Witmer Stone’s father, Frederick Dawson Stone Sr., served in the Civil War with a militia unit, the First Regiment Infantry of Pennsylvania (the “Gray Reserves”). A statue commemorating the Gray Reserves stands outside the Union League Club at Broad and Sansom streets in Philadelphia. This was one of several similar clubs formed during the Civil War to support President Lincoln and the Union cause:
Frederick Stone was stationed at Carlisle when that town was shelled by Confederate artillery on the evening of July 1, 1863, in a small but important sideshow to the nearby Gettysburg battle. Frederick always remembered the horror of the shelling, with men around him falling to the ground after being struck. A marker at Carlisle describes the engagement (click for full size):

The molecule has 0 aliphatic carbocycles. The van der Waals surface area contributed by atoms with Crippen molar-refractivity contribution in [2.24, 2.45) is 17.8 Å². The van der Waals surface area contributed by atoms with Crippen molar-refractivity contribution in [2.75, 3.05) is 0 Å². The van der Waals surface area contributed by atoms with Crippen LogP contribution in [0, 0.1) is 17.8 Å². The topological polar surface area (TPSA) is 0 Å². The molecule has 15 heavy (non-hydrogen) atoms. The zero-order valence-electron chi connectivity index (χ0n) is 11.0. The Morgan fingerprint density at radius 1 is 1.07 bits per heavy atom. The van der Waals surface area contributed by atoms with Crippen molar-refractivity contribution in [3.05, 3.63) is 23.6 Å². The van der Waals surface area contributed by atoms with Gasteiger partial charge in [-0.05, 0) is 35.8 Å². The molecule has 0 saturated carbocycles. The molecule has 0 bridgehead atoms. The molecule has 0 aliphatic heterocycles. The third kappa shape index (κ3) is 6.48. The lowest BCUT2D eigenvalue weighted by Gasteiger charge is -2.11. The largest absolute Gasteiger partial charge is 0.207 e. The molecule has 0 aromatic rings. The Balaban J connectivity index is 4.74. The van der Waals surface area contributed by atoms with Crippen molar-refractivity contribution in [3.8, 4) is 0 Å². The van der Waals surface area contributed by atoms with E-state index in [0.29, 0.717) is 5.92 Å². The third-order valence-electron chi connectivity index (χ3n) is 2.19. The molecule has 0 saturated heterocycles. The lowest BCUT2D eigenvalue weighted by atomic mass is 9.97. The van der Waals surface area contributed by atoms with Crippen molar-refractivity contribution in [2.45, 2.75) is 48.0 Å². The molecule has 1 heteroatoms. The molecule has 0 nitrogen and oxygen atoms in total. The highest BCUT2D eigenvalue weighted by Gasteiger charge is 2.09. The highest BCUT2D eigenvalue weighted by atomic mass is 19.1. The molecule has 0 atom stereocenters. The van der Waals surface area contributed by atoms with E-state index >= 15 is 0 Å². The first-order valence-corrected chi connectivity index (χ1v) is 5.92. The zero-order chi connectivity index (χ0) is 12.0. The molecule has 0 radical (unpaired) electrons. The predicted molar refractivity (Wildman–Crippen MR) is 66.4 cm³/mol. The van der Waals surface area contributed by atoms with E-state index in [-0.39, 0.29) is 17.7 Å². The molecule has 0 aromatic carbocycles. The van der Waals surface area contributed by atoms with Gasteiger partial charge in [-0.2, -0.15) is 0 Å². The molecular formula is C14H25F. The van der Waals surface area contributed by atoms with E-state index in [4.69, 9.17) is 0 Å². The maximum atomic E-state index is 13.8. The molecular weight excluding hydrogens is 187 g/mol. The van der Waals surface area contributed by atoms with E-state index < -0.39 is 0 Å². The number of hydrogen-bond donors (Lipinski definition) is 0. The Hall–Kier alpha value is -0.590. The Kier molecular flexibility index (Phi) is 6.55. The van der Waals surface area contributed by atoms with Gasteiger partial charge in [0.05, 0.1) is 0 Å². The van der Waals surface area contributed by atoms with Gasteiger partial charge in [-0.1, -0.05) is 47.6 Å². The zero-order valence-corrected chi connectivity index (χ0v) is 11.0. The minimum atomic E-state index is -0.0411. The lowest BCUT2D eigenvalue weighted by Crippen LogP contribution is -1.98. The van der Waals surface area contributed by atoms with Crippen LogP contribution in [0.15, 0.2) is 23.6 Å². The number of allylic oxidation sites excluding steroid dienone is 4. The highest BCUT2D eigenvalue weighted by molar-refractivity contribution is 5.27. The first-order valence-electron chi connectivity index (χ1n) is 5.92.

The pillars in front of Carlisle Courthouse still have Confederate artillery scars from the battle (pillar photos by Donald Webb):
Closeup of pillar:
If one of the Confederate shells at Carlisle on July 1, 1863 had followed a slightly different trajectory, you might not be reading this particular website blog right now.